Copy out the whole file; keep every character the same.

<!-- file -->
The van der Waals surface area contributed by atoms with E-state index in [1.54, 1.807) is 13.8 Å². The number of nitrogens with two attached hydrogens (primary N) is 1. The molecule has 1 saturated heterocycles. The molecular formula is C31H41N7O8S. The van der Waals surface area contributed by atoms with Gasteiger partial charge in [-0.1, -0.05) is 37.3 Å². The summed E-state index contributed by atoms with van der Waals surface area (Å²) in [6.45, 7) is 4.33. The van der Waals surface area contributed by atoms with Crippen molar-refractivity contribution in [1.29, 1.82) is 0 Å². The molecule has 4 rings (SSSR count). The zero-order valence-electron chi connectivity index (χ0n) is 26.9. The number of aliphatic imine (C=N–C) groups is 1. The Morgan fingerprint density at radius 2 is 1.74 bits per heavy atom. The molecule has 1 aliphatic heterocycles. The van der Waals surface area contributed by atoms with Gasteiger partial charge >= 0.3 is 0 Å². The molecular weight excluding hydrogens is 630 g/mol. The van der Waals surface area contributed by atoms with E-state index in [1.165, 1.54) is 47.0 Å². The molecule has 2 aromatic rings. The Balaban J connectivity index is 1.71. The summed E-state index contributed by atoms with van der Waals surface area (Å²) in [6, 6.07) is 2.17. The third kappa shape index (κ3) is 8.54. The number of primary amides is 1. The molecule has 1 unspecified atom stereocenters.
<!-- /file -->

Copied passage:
The van der Waals surface area contributed by atoms with E-state index in [1.54, 1.807) is 13.8 Å². The number of nitrogens with two attached hydrogens (primary N) is 1. The molecule has 1 saturated heterocycles. The molecular formula is C31H41N7O8S. The van der Waals surface area contributed by atoms with Gasteiger partial charge in [-0.1, -0.05) is 37.3 Å². The summed E-state index contributed by atoms with van der Waals surface area (Å²) in [6.45, 7) is 4.33. The van der Waals surface area contributed by atoms with Crippen molar-refractivity contribution in [1.29, 1.82) is 0 Å². The molecule has 4 rings (SSSR count). The zero-order valence-electron chi connectivity index (χ0n) is 26.9. The number of aliphatic imine (C=N–C) groups is 1. The Morgan fingerprint density at radius 2 is 1.74 bits per heavy atom. The molecule has 1 aliphatic heterocycles. The van der Waals surface area contributed by atoms with Gasteiger partial charge >= 0.3 is 0 Å². The molecular weight excluding hydrogens is 630 g/mol. The van der Waals surface area contributed by atoms with E-state index in [1.165, 1.54) is 47.0 Å². The molecule has 2 aromatic rings. The Balaban J connectivity index is 1.71. The summed E-state index contributed by atoms with van der Waals surface area (Å²) in [6, 6.07) is 2.17. The third kappa shape index (κ3) is 8.54. The number of primary amides is 1. The molecule has 1 unspecified atom stereocenters.